Bureau of Reclamation Improves 2013 Outlook
Wyoming snow pack has gradually increased this spring. After a dismal start, the irrigation outlook improved substantially in March and April with several rain and snow events. The Bureau of Reclamation is increasing their projections for inflows into the reservoirs in Upper reaches of the North Platte River. In a interview with KNEB/Rural Radio Network, Wyoming Area Manager Coleman Smith says the Bureau's May first forecast has improved greatly.
The Bureau of Reclamation is forecasting inflows into Seminole Reservoir of 450 thousand acre foot, which is 25 thousand acre foot more than the inflows in 2007. The updated forecast is double what the Bureau was forecasting in April, before the region received multiple rain and snow events.
While snowpack levels have improved greatly to near normal, it's hard to make up the months that the snowpack has been below average. The snow - water equivalent in the Upper North Platte basin is now at 95 percent, the Lower North Plate is at 104 percent, Laramie River is at 103 percent and the South Platte is at 103 percent. The March and April storms have helped preparing the soils, but Smith is concerned how quickly the runoff comes off.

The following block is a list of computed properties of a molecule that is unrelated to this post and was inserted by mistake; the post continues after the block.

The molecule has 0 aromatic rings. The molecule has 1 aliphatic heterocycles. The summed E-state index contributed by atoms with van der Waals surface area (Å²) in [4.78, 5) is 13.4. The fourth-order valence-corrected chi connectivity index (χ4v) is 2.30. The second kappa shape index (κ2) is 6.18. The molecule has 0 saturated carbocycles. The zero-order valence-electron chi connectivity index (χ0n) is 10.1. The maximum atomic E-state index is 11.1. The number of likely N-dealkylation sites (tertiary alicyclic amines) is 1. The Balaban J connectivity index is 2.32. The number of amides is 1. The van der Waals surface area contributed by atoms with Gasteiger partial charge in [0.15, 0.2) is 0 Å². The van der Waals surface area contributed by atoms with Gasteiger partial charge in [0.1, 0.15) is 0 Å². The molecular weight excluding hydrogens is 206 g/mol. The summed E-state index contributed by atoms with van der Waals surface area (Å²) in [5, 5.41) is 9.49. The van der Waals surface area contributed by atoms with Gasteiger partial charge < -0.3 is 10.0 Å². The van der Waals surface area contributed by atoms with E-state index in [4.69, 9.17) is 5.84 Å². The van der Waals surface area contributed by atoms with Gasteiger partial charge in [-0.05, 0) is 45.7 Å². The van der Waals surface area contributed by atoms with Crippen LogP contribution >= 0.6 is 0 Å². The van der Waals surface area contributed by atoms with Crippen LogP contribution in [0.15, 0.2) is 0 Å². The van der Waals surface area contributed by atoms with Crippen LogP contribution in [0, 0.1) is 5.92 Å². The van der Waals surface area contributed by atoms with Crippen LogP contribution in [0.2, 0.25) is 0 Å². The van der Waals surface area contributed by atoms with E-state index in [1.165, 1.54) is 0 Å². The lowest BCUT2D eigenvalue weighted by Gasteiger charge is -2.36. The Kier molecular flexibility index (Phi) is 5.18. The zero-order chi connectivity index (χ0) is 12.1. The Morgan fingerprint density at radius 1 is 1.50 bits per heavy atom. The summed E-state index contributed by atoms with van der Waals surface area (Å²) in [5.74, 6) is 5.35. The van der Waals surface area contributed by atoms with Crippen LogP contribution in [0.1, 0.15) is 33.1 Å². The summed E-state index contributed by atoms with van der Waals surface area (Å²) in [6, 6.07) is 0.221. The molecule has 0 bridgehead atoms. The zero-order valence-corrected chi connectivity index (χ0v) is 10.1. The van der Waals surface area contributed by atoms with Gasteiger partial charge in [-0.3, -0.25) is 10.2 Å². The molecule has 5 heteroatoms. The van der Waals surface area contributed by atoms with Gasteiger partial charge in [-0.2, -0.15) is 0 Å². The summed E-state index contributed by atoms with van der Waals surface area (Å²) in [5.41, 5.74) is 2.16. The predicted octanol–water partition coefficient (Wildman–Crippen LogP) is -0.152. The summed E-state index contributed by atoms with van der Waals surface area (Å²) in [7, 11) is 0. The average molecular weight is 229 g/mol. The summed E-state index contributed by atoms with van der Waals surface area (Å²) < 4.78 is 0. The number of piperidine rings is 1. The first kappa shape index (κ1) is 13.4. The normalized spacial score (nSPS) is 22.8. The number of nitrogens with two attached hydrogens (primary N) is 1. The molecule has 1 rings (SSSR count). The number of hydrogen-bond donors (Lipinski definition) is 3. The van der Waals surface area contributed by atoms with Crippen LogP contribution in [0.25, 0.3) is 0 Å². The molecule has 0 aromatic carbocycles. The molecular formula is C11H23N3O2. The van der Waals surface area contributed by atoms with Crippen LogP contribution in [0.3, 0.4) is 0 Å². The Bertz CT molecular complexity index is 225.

Smith says depending on how quickly temperatures warm up in the mountain in Wyoming and how soon irrigators begin demanding water will have a impact on the water supply.
He says the longer the water can be kept in the mountains the better off the situation be because the temperatures are cooler so there is less evaporation.
With the improved outlook, Smith says doesn't think irrigation districts will take out water loans this year. The last time districts used water loans was in the severe drought year of 2002.
For the 2014 irrigation outlook to improve, Smith says it will be important there will be water carried over for next year.
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